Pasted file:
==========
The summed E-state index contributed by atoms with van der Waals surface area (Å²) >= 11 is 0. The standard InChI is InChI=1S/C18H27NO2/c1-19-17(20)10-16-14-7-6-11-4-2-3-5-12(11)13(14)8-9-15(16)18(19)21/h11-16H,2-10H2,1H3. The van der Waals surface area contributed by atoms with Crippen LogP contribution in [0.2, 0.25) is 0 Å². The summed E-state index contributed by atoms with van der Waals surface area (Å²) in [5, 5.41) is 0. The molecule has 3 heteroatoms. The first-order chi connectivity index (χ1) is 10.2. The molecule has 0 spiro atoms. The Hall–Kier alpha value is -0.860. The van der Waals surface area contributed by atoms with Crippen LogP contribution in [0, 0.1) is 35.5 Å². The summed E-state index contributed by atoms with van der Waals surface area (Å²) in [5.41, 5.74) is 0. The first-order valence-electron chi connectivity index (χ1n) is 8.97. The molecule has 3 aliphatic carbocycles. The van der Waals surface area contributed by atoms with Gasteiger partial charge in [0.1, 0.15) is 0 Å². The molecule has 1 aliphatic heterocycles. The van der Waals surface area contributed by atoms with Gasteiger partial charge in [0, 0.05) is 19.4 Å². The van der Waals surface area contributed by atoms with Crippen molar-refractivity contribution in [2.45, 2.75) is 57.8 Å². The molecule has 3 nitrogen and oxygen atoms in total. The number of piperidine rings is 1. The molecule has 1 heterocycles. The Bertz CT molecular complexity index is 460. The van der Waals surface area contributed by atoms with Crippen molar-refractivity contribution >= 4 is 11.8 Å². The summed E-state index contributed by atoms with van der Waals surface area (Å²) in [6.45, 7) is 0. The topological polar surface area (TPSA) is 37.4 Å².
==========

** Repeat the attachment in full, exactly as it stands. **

The summed E-state index contributed by atoms with van der Waals surface area (Å²) >= 11 is 0. The standard InChI is InChI=1S/C18H27NO2/c1-19-17(20)10-16-14-7-6-11-4-2-3-5-12(11)13(14)8-9-15(16)18(19)21/h11-16H,2-10H2,1H3. The van der Waals surface area contributed by atoms with Crippen LogP contribution in [0.2, 0.25) is 0 Å². The summed E-state index contributed by atoms with van der Waals surface area (Å²) in [5, 5.41) is 0. The molecule has 3 heteroatoms. The first-order chi connectivity index (χ1) is 10.2. The molecule has 0 spiro atoms. The Hall–Kier alpha value is -0.860. The van der Waals surface area contributed by atoms with Crippen LogP contribution in [0, 0.1) is 35.5 Å². The summed E-state index contributed by atoms with van der Waals surface area (Å²) in [5.41, 5.74) is 0. The first-order valence-electron chi connectivity index (χ1n) is 8.97. The molecule has 3 aliphatic carbocycles. The van der Waals surface area contributed by atoms with Gasteiger partial charge in [0.1, 0.15) is 0 Å². The molecule has 1 aliphatic heterocycles. The van der Waals surface area contributed by atoms with Gasteiger partial charge in [0, 0.05) is 19.4 Å². The van der Waals surface area contributed by atoms with Crippen molar-refractivity contribution in [2.45, 2.75) is 57.8 Å². The molecule has 3 nitrogen and oxygen atoms in total. The number of piperidine rings is 1. The molecule has 1 heterocycles. The Bertz CT molecular complexity index is 460. The van der Waals surface area contributed by atoms with Crippen molar-refractivity contribution >= 4 is 11.8 Å². The summed E-state index contributed by atoms with van der Waals surface area (Å²) in [6.45, 7) is 0. The topological polar surface area (TPSA) is 37.4 Å².